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posted: 5/31/2010 12:01 AM

Letters from the front chronicle a World War II soldier's ordeal

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  • Lyle S. Wessale poses with his mother, Lillian.

    Lyle S. Wessale poses with his mother, Lillian.
    Courtesy Jerry Wessale

By Vincent Pierri

Lyle S. Wessale was an 18-year-old kid when he was drafted by the U.S. Army in 1944.

Pulled from the security of his home in Cedar Rapids, Iowa, Wessale was shipped to the front lines in France and Germany. He promised to stay in touch with his parents, George and Lillian Wessale, who waited anxiously at home.

And keep in touch he did. Wessale averaged one letter every four days during his two-year deployment.

His son Jerry Wessale, 58, of Grayslake, eventually came across the nearly 170 letters stuffed into two brown paper bags on a shelf in his grandmother's home. The discovery was a surprise for Wessale.

It's an emotional task, but Jerry Wessale is slowly assembling a timeline of his dad's experience. The letters give a vivid glimpse into the soldier's ordeal.

Scenes from jazzy night life in New York City to an arduous voyage on the Queen Mary, and battle stories including an account of losing a buddy to a German bullet.

Jerry Wessale said he's only read about two dozen of the letters, though he's had them for more than six years. He opened some of the yellowed envelopes shortly after Lyle Wessale died in 2004. He was 78.

"These are very personal letters between my dad and his parents," he said. "I'm amazed at some of the profound things he said. These are very human, very touching. It helps me realize what he went through."

Flagging the envelopes with sticky notes, Jerry Wessale is marking each with a date and location.

The fresh-faced member of the 63rd Infantry Division of the 7th Army spent a few nights in the Big Apple before sailing to the front lines.

Jan. 20, 1945, New York City:

"Man that is some city, believe me. We had some swell times and endless things to do. I saw that hot band Lionel Hampton, which I've always wanted to see. He beats every band, even Duke Ellington. Tommy Dorsey was up the street playing at the Paramount. I liked him too. I also saw Woody Herman."

Jerry Wessale said the letters, rich with detail, are in contrast to how little his dad talked about his service in later years.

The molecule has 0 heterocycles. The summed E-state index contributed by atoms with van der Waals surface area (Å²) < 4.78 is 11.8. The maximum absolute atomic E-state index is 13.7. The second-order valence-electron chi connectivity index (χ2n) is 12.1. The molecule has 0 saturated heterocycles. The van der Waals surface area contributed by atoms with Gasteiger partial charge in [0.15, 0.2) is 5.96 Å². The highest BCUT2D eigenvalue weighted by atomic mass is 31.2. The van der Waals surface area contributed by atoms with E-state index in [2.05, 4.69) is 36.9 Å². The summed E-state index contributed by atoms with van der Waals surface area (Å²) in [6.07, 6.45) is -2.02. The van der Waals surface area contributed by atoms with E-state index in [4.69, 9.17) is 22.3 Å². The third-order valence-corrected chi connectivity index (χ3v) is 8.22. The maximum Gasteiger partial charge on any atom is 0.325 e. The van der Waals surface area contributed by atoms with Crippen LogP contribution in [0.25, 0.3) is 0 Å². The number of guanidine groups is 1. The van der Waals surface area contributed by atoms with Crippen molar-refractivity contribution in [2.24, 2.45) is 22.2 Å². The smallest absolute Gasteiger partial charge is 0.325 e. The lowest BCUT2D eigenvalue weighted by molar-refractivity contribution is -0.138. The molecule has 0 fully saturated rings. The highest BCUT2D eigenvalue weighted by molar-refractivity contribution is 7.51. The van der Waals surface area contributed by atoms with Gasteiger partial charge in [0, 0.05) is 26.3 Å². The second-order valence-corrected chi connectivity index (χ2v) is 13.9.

"He didn't talk much about the war," he said of his dad. "I can count the number of stories on one hand."

As much as his grandparents relished the son's updates, Jerry Wessale imagines some of the dispatches were heartbreaking.

Jan. 26, 1945, on the Queen Mary:

"Yesterday was a very rough day on the ocean and almost everybody was vomiting or staggering all over the place if they could find room. I wish this was the journey back home instead of going over."

As the war dragged on, the details became more grim. April 13, 1945, Germany:

"Please don't worry about me. I came out of the battle unscratched. All I can say or do is get on my knees and pray to God for thanks and for being with me. You can't help but think about the fellows who were unfortunate as my buddy was. I try to forget about him but it is hard."

That letter had more details, but a portion of the pages were torn off by Army censors. The soldier finished with a compelling thought.

"I almost broke down from the strain and lack of sleep but stuck it out."

To say Lyle Wessale was a witness to history would be an understatement. He was in France the day Adolf Hitler and the Nazi forces surrendered, formally ending the war in Europe. V-E Day was celebrated in the streets. But knowing fellow soldiers were still fighting in other theaters, Wessale couldn't rejoice.

May 8, 1945, France:

"The war is over today and the French are doing a lot of celebrating. The war is over for them. Myself, I say it's only half over. I'm going to do my celebrating when the Pacific war is over and I'm safely home."

You might imagine the war-weary young man to resist the thought of another deployment, but he said he was ready.

June 18, 1945, Germany:

"It is more possible than ever that I'll be home by August and then I'll be heading for another division because the 63rd is no more. It is also very sure now that I'll go to the Pacific. I'm not afraid and I'd just as soon go there as stay here. This life is getting very tiresome and combat life is never dull. Besides, I want to get some of these Japanese cameras."

Wessale wasn't sent to the Pacific, and finally came home in June 1946.

His son plans to continue reading the dozens of letters in the coming months. For Jerry Wessale, the notes are providing a unique bonding experience.

"As time goes on, I'm realizing the importance of these," he said. "It's a part of him that I can hold on to."